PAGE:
Colorado Gum Disease
As much as 70% of the American population is affected by gum disease, also called periodontal disease. This is a chronic bacterial infection of the gums, teeth, and bone that surrounds the teeth. Periodontal disease occurs when bacteria build up on your teeth and gums, causing your gums to become red and swollen.
Left untreated, this inflammation eventually results in damage to the ligaments and bone that hold your teeth in place. This damage causes pockets to form around your teeth. As the disease progresses and the pockets deepen, your teeth can become loose and fall out. Periodontal disease may also exacerbate other serious health problems, such as cardiovascular disease, osteoporosis, and diabetes.
What are your choices for treating periodontal disease? If you have periodontal disease, your choices are limited. You could:
- – Delay treatment
- – Choose treatment
Delaying treatment is a risky alternative because periodontal disease never goes away on its own. Periodontal disease is an ongoing, degenerative infection of the teeth, gums, and bone that surrounds the teeth, caused by bacteria. The bacteria produce toxins, and these toxins-combined with the body’s reaction to them-destroy the bone around your teeth. Bone that is lost never grows back. If too much bone is lost, teeth get loose and have to be removed.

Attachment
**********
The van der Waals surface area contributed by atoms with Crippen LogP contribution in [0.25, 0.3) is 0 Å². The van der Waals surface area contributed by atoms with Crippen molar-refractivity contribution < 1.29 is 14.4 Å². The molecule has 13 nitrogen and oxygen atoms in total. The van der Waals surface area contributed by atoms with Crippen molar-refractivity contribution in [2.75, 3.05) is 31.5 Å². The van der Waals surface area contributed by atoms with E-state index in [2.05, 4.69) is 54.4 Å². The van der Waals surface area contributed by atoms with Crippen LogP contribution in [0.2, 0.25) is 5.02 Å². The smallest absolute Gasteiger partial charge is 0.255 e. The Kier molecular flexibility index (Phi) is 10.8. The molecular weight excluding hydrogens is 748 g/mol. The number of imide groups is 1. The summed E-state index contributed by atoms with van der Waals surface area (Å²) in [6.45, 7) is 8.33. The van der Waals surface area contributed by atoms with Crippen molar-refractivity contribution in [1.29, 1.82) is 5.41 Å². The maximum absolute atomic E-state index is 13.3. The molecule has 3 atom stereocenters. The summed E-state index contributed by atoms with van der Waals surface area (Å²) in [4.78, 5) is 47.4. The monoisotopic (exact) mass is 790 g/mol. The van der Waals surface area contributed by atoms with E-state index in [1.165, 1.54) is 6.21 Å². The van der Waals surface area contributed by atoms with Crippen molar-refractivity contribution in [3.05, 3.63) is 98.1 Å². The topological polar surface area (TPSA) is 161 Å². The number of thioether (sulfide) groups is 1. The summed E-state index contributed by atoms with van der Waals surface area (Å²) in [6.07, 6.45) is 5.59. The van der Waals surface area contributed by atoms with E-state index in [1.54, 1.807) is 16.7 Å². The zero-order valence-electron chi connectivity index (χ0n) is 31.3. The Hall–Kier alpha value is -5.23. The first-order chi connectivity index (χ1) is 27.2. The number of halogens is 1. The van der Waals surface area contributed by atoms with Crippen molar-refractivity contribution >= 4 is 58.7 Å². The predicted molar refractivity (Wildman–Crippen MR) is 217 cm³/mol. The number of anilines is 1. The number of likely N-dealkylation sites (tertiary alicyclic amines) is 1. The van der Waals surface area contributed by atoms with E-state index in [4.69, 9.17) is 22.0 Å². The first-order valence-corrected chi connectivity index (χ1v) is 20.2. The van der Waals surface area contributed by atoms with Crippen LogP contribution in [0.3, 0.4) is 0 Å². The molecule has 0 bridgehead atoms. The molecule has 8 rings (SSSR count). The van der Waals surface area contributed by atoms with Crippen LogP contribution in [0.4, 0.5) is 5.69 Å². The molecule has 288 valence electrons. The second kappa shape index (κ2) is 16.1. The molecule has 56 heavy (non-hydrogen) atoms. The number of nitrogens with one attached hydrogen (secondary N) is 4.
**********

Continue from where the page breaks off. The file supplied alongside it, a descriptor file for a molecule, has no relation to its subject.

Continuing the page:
Ultrasonic Scaling and Lasers
Treatment of periodontal disease includes ultrasonic scaling and laser treatment, usually scheduled in a series of appointments. Ultrasonic scaling is used to eliminate the source of periodontal infection by removing the plaque, tartar, and bacterial toxins from the root surfaces of the teeth below the gumline.
Using special instruments, we carefully and meticulously remove the plaque and tartar around and beneath the gumline, and then smooth the root surfaces. This removes the source of infection and helps your gums heal and tighten around your teeth. This is followed by laser treatment to the periodontal pocket to sterilize the pocket and kill any remaining bacteria.
We recommend a three-month recare program for periodontal patients. Although the scaling and root planing disrupt the growth of bacteria, some settle back into the pocket where they begin reproducing again. More frequent periodontal maintenance visits can help us break the stronghold of bacteria in your gums, minimizing the recurrence of the infection, and slow or eliminate its destructive effects.